Roberto Dainotto, "Sovversivismo: Gramsci on Reactionary Insurrections"
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Can a popular insurrection "from below," passionately fought again constituted power, be the expression of the most reactionary of politics? That was the question that the "fascist revolution" had posed for Antonio Gramsci. The presentation examines Gramsci's changing attitudes towards sovversivismo, or "subversiveness": from the initial enthusiasm for the socialist movement's ability to revolt against the liberal State, to the disillusion for a way of reducing politics to nothing more than the suggestive and romantic image of "revolution" as an ultimate combat of sorts - to a "question of mannerisms and style," in Gramsci's words; or, in Walter Benjamin's, "an aestheticizing of political life."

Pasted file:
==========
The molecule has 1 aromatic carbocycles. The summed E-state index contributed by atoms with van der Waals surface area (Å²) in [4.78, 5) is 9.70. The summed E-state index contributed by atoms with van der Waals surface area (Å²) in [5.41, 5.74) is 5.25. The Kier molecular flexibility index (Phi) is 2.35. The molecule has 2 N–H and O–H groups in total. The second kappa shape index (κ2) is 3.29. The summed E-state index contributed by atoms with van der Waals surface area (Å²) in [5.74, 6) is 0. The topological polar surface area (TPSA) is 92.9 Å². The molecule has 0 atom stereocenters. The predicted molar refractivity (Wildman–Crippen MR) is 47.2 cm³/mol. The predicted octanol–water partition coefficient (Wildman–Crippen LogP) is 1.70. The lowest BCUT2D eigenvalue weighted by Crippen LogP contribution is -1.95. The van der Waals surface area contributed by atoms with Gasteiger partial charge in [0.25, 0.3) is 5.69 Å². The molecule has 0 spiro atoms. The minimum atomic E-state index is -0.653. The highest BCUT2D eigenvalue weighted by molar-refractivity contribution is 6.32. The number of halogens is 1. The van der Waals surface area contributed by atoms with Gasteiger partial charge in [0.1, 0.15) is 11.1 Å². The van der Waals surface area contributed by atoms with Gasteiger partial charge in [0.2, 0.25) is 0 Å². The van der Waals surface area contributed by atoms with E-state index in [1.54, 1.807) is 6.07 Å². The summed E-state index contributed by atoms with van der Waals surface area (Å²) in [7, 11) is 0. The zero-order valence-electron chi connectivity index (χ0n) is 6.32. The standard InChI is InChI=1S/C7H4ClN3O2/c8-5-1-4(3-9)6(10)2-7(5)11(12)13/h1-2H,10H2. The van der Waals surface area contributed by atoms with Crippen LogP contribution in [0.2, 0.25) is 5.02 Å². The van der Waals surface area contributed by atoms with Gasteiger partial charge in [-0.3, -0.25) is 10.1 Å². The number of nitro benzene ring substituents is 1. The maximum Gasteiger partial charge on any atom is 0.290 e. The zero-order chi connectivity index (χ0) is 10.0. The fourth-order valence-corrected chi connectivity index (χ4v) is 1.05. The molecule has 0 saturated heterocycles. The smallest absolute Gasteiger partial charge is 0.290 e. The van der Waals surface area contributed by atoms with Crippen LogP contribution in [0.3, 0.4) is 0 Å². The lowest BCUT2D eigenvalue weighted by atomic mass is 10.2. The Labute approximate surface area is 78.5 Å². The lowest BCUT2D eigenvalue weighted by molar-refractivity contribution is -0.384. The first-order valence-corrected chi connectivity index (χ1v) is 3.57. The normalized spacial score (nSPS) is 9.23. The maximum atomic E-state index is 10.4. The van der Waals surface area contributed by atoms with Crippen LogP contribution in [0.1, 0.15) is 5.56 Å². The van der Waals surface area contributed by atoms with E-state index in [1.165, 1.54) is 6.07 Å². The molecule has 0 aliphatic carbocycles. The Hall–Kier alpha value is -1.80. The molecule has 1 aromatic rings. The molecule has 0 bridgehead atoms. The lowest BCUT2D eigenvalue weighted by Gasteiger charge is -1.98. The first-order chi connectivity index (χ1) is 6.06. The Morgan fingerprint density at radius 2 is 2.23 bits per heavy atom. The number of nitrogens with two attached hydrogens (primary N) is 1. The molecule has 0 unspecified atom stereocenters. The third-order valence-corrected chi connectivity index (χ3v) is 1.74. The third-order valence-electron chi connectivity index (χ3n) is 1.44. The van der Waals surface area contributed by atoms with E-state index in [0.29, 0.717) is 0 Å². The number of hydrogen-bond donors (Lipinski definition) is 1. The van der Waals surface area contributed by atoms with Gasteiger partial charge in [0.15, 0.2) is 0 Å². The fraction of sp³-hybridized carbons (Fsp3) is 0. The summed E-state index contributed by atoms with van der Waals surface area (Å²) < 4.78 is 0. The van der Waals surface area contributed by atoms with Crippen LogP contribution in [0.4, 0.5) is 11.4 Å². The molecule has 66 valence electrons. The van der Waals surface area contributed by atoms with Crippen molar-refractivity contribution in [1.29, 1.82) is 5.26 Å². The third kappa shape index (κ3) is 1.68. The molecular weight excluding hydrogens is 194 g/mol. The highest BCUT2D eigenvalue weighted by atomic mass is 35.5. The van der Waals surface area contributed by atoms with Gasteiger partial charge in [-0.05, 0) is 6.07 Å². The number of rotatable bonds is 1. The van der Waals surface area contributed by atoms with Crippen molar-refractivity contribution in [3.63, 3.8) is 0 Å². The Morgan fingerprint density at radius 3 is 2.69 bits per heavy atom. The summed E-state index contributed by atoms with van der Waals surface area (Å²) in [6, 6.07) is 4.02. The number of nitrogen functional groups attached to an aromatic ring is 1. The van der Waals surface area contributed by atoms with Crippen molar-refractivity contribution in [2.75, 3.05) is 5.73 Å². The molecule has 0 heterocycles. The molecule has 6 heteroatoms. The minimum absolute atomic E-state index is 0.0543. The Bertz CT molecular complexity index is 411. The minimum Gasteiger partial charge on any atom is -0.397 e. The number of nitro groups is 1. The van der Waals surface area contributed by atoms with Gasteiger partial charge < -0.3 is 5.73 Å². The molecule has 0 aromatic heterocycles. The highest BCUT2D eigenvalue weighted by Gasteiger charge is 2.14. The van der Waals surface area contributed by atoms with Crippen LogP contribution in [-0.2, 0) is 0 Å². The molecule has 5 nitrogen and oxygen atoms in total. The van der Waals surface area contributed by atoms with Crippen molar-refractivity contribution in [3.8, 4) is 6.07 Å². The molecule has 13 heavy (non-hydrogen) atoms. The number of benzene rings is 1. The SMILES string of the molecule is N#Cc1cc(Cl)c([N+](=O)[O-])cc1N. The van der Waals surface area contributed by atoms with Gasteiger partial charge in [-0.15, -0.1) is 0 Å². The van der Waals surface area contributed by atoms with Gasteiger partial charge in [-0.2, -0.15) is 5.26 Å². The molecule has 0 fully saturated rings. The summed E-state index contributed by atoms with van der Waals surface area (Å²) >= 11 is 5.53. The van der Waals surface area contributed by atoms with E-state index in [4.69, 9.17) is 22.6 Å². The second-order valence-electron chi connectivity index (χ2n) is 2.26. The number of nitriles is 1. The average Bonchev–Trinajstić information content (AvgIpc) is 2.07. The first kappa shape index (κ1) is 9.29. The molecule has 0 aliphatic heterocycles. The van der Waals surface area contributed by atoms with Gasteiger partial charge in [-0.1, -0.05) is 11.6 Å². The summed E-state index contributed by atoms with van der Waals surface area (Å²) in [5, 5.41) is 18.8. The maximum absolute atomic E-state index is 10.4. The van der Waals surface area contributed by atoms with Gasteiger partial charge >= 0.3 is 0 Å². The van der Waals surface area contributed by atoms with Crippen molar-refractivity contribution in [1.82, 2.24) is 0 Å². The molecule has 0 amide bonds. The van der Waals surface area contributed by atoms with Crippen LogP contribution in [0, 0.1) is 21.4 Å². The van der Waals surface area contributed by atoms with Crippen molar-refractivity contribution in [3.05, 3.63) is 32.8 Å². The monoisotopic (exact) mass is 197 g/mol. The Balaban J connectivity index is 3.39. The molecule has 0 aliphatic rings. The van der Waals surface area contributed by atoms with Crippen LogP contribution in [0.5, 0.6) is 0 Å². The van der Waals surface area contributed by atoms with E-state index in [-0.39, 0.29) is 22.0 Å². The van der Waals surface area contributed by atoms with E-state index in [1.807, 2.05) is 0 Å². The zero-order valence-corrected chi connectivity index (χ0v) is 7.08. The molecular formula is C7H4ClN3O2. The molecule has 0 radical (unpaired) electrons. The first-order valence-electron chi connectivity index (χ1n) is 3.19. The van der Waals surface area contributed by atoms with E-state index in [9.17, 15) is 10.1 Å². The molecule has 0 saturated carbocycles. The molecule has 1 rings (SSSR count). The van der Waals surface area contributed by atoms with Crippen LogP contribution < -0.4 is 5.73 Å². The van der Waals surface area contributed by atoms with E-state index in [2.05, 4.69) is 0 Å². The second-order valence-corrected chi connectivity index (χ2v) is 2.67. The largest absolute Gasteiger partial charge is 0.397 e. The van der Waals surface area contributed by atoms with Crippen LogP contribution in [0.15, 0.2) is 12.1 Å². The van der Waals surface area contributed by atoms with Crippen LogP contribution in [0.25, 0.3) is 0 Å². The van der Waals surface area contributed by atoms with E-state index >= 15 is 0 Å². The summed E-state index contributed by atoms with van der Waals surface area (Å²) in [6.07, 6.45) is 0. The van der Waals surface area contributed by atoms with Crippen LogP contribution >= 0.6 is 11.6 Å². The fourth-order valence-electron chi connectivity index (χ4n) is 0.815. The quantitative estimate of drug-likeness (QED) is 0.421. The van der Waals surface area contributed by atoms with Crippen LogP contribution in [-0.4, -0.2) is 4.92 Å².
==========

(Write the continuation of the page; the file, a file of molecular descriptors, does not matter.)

Roberto Dainotto's publications include Place in Literature: Regions, Cultures, Communities (Cornell UP, 2000); Europe (in Theory) (Duke UP, 2007), winner of the 2010 Shannon Prize in Contemporary European Studies; and Mafia: A Cultural History (Reaction Books, 2015). He has edited Racconti Americani del '900 (Einaudi, 1999), a monographic issue of Italian Culture on Giambattista Vico (2017), and co-edited with Fredric Jameson Gramsci in the World (Duke UP, forthcoming).